The current production of Saul at Glyndebourne is astonishing stuff, and I was glad of a second chance to see it, to mull it over. I was even more convinced by it on second watching. The movement – especially dancing jars at time and rarely contributes all that much to Saul’s story. The whole thing seemed more coherent: Saul’s descent to madness was at Purves’ hands, terrifying. A darkness exuded from his presence usually only found in Otello. The technical difficulties on opening night were overcome by singing Author of Peace from the front of the stage. As for Iestyn Davies: ‘O Lord Whose Mercies’ in particular was even more astonishingly, gut-wrenching perfect, something I wouldn’t have guessed possible. He must surely be at the very top of his game and perhaps the finest countertenor at present amongst very steep competition. 
It remains, however, that the ambiguous and curious movement detracts from the first-order music making and clever production.

A fuller review may be read here.

Images here.

Cast and creative team

Saul Christopher Purves
David Iestyn Davies
Merab Lucy Crowe
Michal Sophie Bevan
Jonathan Paul Appleby
High Priest Benjamin Hulett
Witch of Endor John Graham-Hall
Orchestra of the Age of Enlightenment
The Glyndebourne Chorus
Conductor Ivor Bolton
Director Barrie Kosky
Designer Katrin Lea Tag
Choreographer Otto Pichler
Lighting Designer Joachim Klein
Assistant to the Choreographer Silvano Marraffa

Brutal rise to power (Macbeth/Glyndebourne)

Luke Styles, Macbeth (Bines cond. LPO/Glyndebourne Festival Jerwood Studio)
Macbeth, Festival 2015. Photo: Robert Workman
Orchestra with Jeremy Bines (cond.); Photo Glyndebourne/Robert Workman.
 Luke Styles has come to the end of this tenure as young composer in residence. His final piece is a one-act chamber opera dealing which has adapted Macbeth. The text is a fairly straight setting by Ted Huffman (also directing) of Shakespeare’s words. Worth noting this is in Modern English – not what Huffman describes as ‘Shakespeare’s original language’, which is rather disconcerting and hardly suggests deep textual consideration. Jeremy Bines (also Festival Chorus Master) conducted eleven players from the LPO  with Timothy Anderson (Piano, listed in the programme as Glyndebourne), and singers from the Chorus. By some way the standout was Ed Ballard as Macbeth, with perfect diction and character. Astonishingly he was back on stage later for Saul.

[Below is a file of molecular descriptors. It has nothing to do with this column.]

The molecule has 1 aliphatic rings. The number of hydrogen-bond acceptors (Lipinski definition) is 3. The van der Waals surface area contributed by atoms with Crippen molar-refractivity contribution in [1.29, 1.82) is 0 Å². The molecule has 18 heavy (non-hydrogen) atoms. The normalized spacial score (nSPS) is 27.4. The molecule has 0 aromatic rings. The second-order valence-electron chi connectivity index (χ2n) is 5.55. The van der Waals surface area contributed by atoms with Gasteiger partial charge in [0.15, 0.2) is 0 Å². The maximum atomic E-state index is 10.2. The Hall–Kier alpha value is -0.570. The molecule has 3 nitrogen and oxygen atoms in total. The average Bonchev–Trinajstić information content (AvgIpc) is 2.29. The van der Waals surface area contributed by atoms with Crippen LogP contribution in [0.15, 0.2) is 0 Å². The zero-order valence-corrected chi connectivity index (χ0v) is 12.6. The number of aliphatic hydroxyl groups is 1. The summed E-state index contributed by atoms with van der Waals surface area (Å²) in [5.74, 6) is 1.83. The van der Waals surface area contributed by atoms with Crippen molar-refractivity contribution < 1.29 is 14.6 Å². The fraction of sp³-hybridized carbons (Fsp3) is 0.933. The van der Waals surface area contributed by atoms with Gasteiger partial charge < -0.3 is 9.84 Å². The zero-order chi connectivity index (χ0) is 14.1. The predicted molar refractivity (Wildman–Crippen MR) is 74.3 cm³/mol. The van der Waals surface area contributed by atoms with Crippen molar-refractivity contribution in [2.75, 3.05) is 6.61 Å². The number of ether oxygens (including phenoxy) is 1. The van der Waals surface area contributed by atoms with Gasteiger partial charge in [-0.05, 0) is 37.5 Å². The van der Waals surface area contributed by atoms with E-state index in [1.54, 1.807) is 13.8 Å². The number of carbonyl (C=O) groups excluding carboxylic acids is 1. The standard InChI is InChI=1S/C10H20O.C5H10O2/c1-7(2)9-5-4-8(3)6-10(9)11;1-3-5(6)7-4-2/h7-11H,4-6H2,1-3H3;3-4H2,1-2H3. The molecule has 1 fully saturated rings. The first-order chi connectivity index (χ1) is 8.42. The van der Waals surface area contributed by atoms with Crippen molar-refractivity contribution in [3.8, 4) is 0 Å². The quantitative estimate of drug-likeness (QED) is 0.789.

A simple staging by Kitty Callister saw green grass-typed carpeting and some flexible furniture sparsely selected. This worked well enough but did look like standard one-act contemporary affair (viz. Cure/Corridor). Was the deal on Astroturf the same as rubberized pellets at the opera director’s warehouse?

Dramatically there was a conflict. Claims ‘to focus on the political, human aspects of the play –portions often overshadowed by the supernatural elements’ such as the witches, presumably, sit oddly alongside claims to respond to, inter alia, ‘the rise of ISIS’. The separation of religious fanaticism from supernatural fanaticism seems tenuous to me.
Opera-goers are familiar with trouser roles; here we have a skirt or rather dress role as Aidan Coburn played Lady Macbeth. Whatever the stated intentions I think this landed rather oddly and hinted at comedy where it wasn’t meant.
Macbeth, Festival 2015. Photo: Robert Workman
Ed Ballard as Macbeth; Photo Glyndebourne/ Robert Workman
Musically, the piece was effective, even if some portions were reminiscent of flutes in Peter Grimes  and others of the brass in Burgon’s score for Brideshead Revisited . This is not, however, to suggest that it appeared derivative, and it achieved a good deal of intensity. The piece was fluid and the dramatic element coherent. Interplay between the characters had little time to develop but overall this was successful. The full-length work which composer and librettist have indicated their intention to write will certainly be worthy of attention. Styles is clearly worth watching.